Figure 5
Figure 5

Comparison of antibody responses against native and denatured cow’s milk proteins. Sera from BN rats dosed i.p. with purified native intact cow’s milk allergens or orally with SMP were evaluated for the relative importance of linear versus conformational epitopes to which antibodies were raised. The reactivity against native versus denatured proteins of specific IgG1 antibodies raised against (A) BLG (B) ALA and (C) β-casein or specific IgE antibodies raised against BLG (D) and ALA (E).

For BLG a statistically significant higher IgG1 antibody response could be observed against the native compared to denatured allergen, regardless of rats been dosed i.p. or orally (Figure 5 A). Based on the mean serum dilution factor (2titre value) giving a specific response for each group of rats in ELISA, the BLG-specific IgG1 results showed an approximate ratio between linear and conformational epitopes of 1:16 for i.p. and an approximate ratio of 1:12 for oral administration. A similar pattern was seen for specific IgE, where an even higher proportion of the antibodies seemed to be raised against conformational epitopes, as a ratio of 1:23 in linear versus conformational epitopes was indicated after i.p. sensitisation with BLG (Figure 5 D).

For ALA the vast majority of antibodies were raised against conformational epitopes upon administration by i.p. route. ALA-specific IgG1 results showed an approximate ratio of 1:59 for linear vs. conformational epitopes (Figure 5 B), whereas ALA-specific IgE results indicated that IgE antibodies were only raised against conformational epitopes, as no binding to denatured ALA was detected (Figure 5 E). This indicates that ALA primarily induces antibodies against conformational epitopes when presented to the immune system in its native state. In contrast to BLG, a huge reduction in the importance of conformational epitopes were seen when ALA were administered by the oral route and thereby presented to the rat immune system after exposure to the acidic and proteolytic environment in the GI tract. When administered orally, conformational epitopes were still found to be in excess, however the approximate ratio of linear vs. conformational epitopes was now reduced to 1:7 for IgG1. This indicates that for ALA the epitope recognition profile is greatly influenced by the administration route.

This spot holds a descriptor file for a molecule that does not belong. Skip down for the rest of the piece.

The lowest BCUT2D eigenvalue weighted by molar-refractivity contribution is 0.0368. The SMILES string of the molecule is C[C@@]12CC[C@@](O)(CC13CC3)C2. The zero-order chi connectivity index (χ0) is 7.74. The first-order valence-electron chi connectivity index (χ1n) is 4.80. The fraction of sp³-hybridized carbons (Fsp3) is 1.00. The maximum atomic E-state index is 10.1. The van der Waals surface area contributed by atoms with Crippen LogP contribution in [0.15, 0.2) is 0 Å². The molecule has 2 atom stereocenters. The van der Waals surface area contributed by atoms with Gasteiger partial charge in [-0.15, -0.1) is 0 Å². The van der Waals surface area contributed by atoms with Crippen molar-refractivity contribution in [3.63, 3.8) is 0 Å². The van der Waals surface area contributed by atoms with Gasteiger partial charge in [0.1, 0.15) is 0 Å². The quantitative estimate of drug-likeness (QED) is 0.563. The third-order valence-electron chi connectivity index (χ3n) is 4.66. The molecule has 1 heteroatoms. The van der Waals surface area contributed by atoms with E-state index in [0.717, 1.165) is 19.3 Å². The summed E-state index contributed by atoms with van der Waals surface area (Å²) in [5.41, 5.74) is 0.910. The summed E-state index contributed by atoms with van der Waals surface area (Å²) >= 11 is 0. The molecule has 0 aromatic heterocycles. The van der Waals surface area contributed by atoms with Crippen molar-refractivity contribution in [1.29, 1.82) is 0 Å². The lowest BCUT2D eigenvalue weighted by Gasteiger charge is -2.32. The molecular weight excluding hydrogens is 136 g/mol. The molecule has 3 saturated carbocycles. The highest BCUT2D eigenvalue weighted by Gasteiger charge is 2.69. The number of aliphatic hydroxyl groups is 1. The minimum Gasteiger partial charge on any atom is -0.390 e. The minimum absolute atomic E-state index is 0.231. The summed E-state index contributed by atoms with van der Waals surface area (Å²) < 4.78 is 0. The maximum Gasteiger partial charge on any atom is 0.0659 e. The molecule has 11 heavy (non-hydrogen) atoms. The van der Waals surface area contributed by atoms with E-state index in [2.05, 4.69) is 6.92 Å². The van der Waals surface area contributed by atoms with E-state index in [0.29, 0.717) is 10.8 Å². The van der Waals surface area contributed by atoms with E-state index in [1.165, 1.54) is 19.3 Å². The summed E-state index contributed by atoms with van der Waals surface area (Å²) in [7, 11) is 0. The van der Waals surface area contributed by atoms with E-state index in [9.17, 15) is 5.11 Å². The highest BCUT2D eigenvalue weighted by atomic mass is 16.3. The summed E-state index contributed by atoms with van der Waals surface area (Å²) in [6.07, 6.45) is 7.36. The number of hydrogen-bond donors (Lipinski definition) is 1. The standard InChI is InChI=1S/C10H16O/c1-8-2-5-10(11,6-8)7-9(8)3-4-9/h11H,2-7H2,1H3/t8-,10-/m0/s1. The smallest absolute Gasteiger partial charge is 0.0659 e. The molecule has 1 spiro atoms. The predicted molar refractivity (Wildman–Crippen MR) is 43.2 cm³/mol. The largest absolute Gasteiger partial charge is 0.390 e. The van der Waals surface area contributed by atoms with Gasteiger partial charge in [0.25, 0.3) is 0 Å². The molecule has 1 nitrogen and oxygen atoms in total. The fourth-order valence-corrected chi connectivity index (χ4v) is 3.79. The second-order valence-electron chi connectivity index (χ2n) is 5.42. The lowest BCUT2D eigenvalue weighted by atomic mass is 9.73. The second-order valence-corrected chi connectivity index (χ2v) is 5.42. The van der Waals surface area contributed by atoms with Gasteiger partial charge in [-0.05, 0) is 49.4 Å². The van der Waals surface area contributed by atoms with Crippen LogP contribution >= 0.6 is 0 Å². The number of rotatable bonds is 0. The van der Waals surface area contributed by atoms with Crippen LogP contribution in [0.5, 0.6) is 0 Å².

In contrast to BLG and ALA, β-casein showed a much greater importance of linear epitopes (Figure 5 C). The antibody reactivity against the native and denatured β-casein differed only by one titre value, indicating that approximately half of all β-casein specific antibodies were raised against conformational epitopes and the other half against linear epitopes. Similarly to BLG, the importance of conformational epitopes seemed not to differ between the two administration routes showing an approximate ratio of linear vs. conformational epitopes of 1:1.

The proportion of antibodies directed against linear and conformational epitopes in individual rats differed greatly demonstrating the heterogeneity of antibody responses in rats. Whereas all rats, independent on the administration route, raised the greatest amount of antibodies against conformational BLG epitopes compared to linear BLG epitopes, a single rat recognised the denatured ALA better than the native ALA when administered by oral route, and for β-casein several rats reacted with the greatest response against the denatured β-casein compared to native β-casein, demonstrating a greater importance of just linear epitopes compared to conformational epitopes for these rats (data not shown).


When studying food allergens, characterisation of the specific antibody response is important. To understand how allergenic potential relates to the protein structure we have examined the amount and types of antibodies raised against three cow’s milk allergens, with reference to their reactivity to the native and denatured form of the allergen.